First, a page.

‘This is a very interesting article by Robert Westervelt over at Tech Target, and I wanted to make a couple of follow-on comments.
Way back when, as a DBA, my morning ritual was to get into the office, grab a cup of coffee, and review the database and web app logs. Just wanted to make sure that the databases were running smoothly and there was nothing unusual going on I had a single web app and 5 or so databases. Took about 30 minutes. But that was pre-tech collapse, where DBA’s only had 10 or so databases to manage. If you are managing 100 or more database, you are not reviewing logs on a regular basis without automation. Whether it be security, systems management or configuration management, you have to have help. And today, you are buying a tool for each, and of those, 2 of the 3 are not typically supplied by the database vendor or the tools vendor. We talk a lot about security products for databases here at Securosis, but few of them operate the way that DBAs and IT operations personal want them to work. Yes, I understand separation of duties and I understand that the DBA is not the best person to provide security analysis, but still, a single platform to provide all these operational aspects would make sense.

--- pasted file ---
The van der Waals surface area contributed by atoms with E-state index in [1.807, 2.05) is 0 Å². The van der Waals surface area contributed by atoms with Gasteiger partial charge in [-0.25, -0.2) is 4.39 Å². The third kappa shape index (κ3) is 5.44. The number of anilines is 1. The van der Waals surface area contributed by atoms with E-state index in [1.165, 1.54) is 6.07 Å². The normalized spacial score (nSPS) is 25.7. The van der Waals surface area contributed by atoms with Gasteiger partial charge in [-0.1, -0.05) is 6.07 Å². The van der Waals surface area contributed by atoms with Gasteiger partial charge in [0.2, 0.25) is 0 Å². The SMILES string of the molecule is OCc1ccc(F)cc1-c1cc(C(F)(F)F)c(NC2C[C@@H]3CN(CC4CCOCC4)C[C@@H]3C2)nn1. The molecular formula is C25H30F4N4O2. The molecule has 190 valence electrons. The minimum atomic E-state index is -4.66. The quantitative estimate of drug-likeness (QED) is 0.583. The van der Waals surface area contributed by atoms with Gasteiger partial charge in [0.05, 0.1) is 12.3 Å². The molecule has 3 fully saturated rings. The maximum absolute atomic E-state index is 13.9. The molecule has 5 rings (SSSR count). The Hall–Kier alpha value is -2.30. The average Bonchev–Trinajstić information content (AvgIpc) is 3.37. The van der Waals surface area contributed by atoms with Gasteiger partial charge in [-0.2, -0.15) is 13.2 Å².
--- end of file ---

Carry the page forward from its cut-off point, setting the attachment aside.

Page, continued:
I used to love to go to the IOUG events around the country. I used to give presentations at some, but I wanted to go because I always learned something from the lectures or presentations. There was such a wealth of knowledge, and when you have hundreds of DBA’s with unique problems and willing to experiment, they often run across very cool solutions. I ran across some Perl scripts once for data discovery that were really amazing, and I borrowed from this source as much as I could. It dawned on me that Oracle has an amazing resource here and does not leverage this for either their, or their users, benefit. The model I am thinking of is Firefox and the community plug-ins. It would be nice to have the ability to browse and download utilities from the community at large and try them out. OEM could really use that kind of lightweight option. And, yes, this means I have my doubts that Fusion Middleware is going to be leveraged by the people that manage Oracle platforms and databases.